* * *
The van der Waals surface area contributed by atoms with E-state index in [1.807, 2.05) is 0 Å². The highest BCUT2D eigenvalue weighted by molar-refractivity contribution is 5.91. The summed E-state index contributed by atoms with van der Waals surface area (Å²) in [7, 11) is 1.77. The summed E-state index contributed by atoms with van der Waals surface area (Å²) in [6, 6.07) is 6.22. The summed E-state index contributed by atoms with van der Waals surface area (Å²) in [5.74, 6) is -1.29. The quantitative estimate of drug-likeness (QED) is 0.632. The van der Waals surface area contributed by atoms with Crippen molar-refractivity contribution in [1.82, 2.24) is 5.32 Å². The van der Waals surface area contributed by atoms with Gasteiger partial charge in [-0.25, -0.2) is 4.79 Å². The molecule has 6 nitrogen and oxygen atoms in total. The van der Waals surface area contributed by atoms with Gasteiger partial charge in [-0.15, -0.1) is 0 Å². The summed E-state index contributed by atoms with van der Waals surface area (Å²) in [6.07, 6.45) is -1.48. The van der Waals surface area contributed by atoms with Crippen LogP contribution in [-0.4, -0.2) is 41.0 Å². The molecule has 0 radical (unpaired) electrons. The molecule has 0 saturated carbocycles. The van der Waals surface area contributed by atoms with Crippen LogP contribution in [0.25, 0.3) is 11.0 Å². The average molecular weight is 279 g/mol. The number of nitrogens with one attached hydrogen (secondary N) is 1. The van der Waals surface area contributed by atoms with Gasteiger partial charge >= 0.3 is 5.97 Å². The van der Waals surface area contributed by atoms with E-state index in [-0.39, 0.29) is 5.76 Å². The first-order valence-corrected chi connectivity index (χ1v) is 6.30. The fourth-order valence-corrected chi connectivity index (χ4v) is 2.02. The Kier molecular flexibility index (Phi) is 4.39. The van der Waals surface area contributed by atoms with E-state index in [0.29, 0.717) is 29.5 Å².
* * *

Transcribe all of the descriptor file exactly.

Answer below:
The van der Waals surface area contributed by atoms with E-state index in [1.807, 2.05) is 0 Å². The highest BCUT2D eigenvalue weighted by molar-refractivity contribution is 5.91. The summed E-state index contributed by atoms with van der Waals surface area (Å²) in [7, 11) is 1.77. The summed E-state index contributed by atoms with van der Waals surface area (Å²) in [6, 6.07) is 6.22. The summed E-state index contributed by atoms with van der Waals surface area (Å²) in [5.74, 6) is -1.29. The quantitative estimate of drug-likeness (QED) is 0.632. The van der Waals surface area contributed by atoms with Crippen molar-refractivity contribution in [1.82, 2.24) is 5.32 Å². The van der Waals surface area contributed by atoms with Gasteiger partial charge in [-0.25, -0.2) is 4.79 Å². The molecule has 6 nitrogen and oxygen atoms in total. The van der Waals surface area contributed by atoms with Gasteiger partial charge in [-0.15, -0.1) is 0 Å². The summed E-state index contributed by atoms with van der Waals surface area (Å²) in [6.07, 6.45) is -1.48. The van der Waals surface area contributed by atoms with Crippen LogP contribution in [-0.4, -0.2) is 41.0 Å². The molecule has 0 radical (unpaired) electrons. The molecule has 0 saturated carbocycles. The van der Waals surface area contributed by atoms with Crippen LogP contribution in [0.25, 0.3) is 11.0 Å². The average molecular weight is 279 g/mol. The number of nitrogens with one attached hydrogen (secondary N) is 1. The van der Waals surface area contributed by atoms with Gasteiger partial charge >= 0.3 is 5.97 Å². The van der Waals surface area contributed by atoms with E-state index in [-0.39, 0.29) is 5.76 Å². The first-order valence-corrected chi connectivity index (χ1v) is 6.30. The fourth-order valence-corrected chi connectivity index (χ4v) is 2.02. The Kier molecular flexibility index (Phi) is 4.39. The van der Waals surface area contributed by atoms with E-state index in [0.29, 0.717) is 29.5 Å².